Public Lecture - Commotion in the Ocean
The organisers of Aquatic Noise 2016 conference invite you to attend their public event “Commotion in the Ocean”, held from 8 – 9:30pm on Tuesday 12th July 2016 at the O’Callaghan Alexander Hotel, Fenian Street, off Merrion Square in Dublin.
Many marine animals, from the largest whales to the smallest shrimp, from agile dolphins to commercially important fishes such as cod, depend on sound as an important part of their lives. Marine mammals and fishes produce sound to communicate with members of their own species, hunt for food, or as a by-product of their daily activities. These biological sounds combine with physical sounds (such as waves and currents) to create unique “soundscapes,” specific to different aquatic areas.
However, over the past few decades, other sound sources have begun spreading through the ocean from human activities. These include things such as shipping and marine construction which often incidentally produce underwater noise. Many other sources intentionally produce noise, for example oil and gas exploration surveys. This man-made noise has increased in aquatic environments and is now recognised as a chronic form of pollution in many coastal waters.
In July 2016, an international conference discussing the effects of underwater noise on aquatic life will be held in Dublin (see www.an2016.org). Scientists from around the world will spend a week discussing their research on this topic.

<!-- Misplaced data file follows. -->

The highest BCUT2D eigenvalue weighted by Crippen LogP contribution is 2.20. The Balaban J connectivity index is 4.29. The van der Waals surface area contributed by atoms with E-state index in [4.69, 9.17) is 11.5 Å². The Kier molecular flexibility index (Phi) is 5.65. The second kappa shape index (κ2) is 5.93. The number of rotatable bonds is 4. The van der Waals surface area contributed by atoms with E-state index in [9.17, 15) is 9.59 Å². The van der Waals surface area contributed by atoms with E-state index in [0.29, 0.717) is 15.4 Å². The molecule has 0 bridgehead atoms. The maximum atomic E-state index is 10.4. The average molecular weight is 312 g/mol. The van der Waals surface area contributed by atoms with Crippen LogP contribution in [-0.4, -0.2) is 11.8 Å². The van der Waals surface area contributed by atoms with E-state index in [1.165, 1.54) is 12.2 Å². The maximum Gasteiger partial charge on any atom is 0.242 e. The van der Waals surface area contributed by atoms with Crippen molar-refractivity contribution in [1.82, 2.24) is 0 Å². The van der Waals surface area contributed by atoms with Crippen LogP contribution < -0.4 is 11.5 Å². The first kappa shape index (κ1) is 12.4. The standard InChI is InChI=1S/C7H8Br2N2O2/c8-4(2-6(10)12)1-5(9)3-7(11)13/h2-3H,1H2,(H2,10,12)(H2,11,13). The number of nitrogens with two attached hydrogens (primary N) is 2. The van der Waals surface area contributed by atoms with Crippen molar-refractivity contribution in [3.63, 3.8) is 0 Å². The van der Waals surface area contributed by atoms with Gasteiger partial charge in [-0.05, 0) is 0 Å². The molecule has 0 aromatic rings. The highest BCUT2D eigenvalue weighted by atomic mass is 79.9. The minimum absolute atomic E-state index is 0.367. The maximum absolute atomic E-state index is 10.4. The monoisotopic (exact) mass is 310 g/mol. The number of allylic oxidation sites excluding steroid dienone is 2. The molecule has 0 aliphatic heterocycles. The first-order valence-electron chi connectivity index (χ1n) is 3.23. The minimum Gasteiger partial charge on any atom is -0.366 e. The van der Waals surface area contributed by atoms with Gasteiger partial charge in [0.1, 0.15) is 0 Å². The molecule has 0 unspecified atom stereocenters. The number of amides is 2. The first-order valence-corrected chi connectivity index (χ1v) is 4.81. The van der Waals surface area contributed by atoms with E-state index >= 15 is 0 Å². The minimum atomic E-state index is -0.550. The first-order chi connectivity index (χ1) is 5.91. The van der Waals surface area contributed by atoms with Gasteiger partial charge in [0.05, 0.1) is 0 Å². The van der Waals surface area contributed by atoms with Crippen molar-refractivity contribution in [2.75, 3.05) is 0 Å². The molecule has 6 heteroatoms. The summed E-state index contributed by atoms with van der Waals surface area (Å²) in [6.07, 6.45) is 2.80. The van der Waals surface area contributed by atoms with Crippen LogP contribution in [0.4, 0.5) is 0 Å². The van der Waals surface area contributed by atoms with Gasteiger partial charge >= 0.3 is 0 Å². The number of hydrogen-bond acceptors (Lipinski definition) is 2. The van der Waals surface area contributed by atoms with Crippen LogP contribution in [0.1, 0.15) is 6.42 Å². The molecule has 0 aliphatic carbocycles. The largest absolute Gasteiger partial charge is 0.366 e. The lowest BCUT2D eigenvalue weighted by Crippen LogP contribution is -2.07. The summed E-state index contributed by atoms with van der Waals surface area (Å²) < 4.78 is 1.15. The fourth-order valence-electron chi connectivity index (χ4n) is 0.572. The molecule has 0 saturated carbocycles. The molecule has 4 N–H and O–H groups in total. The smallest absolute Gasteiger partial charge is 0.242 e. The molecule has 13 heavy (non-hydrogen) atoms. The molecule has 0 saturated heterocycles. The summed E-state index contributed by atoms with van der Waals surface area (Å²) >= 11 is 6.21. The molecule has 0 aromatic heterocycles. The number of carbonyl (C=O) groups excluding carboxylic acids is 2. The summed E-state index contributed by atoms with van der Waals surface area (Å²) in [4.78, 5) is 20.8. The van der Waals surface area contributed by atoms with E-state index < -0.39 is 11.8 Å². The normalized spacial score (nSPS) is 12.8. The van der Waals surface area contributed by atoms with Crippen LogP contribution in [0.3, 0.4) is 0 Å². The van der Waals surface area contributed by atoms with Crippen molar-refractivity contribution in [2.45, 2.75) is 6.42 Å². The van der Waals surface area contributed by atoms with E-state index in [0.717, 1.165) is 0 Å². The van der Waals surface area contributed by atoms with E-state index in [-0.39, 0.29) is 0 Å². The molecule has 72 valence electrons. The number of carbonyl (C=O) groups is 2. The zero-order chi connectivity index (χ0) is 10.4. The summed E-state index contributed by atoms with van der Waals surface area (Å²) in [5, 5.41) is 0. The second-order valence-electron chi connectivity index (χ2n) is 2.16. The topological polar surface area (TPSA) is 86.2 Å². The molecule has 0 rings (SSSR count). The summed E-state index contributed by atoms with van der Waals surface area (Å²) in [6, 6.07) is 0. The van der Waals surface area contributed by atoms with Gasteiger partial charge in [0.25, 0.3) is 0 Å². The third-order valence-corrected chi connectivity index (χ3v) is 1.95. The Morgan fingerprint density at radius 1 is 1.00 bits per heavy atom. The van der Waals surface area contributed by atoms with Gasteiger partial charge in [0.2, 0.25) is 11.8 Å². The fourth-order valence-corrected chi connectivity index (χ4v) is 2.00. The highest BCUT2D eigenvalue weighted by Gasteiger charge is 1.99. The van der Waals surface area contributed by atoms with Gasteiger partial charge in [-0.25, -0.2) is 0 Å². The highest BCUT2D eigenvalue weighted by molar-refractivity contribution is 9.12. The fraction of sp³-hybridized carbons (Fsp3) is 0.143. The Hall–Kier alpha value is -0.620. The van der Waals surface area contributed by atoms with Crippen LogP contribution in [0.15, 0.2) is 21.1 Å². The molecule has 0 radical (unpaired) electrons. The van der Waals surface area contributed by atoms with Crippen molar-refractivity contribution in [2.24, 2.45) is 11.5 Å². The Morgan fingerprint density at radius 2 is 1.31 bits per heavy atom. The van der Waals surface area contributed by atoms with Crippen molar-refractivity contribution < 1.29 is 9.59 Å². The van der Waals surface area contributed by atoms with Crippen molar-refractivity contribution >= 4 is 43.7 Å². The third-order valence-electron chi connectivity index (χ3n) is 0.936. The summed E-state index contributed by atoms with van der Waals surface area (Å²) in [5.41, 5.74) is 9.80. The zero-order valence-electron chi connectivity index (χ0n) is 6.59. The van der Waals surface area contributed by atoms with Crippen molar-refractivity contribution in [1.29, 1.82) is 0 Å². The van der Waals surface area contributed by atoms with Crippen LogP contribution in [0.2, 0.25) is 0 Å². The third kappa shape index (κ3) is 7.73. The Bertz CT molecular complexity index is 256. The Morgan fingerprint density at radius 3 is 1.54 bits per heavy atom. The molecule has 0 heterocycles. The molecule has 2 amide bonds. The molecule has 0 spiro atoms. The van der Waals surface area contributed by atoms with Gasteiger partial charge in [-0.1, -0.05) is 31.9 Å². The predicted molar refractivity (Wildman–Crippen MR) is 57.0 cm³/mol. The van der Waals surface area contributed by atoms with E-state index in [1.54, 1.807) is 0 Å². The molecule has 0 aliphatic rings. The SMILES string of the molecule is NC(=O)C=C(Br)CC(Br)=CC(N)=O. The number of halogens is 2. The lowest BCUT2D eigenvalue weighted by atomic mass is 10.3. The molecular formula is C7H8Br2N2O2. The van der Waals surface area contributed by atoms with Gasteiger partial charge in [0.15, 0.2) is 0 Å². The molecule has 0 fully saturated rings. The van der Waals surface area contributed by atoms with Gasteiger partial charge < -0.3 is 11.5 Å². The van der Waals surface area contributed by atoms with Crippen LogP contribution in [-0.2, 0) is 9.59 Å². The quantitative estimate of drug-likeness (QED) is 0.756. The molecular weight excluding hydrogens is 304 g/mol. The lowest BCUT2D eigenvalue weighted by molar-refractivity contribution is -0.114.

And you are invited to attend a public event to learn about the issues being discussed at the conference! The evening will consist of a series of short talks from renowned scientists specialised in the field of underwater acoustics. Dr Rebecca Dunlop (University of Queensland) will describe how humpback whales use sound; Dr Anthony Hawkins will talk about sound and fishes; Darlene Ketten (Harvard Medical School and Woods Hole Oceanographic Institution) will explain aspects of animal hearing; and Dr James Miller (University of Rhode Island) will discuss the issue of underwater noise. A number of short films (less than 5 minutes in length) will be interspersed with the four talks, giving the audience an overview of the problem of underwater noise from an international perspective.
The event is open to all ages and is free to attend however pre-registration is essential. To register, please fill in the form below, like us on Facebook (www.facebook.com/AquaticNoise2016), or follow us on Twitter (@AquaticNoise).
The public lecture takes place on Tuesday 12th July @ 20h00.
While admission is free, we do need to manage numbers attending so thank you to register via the form below. We would appreciate your answering all questions since the cumulative information will be useful for developing future events of this type.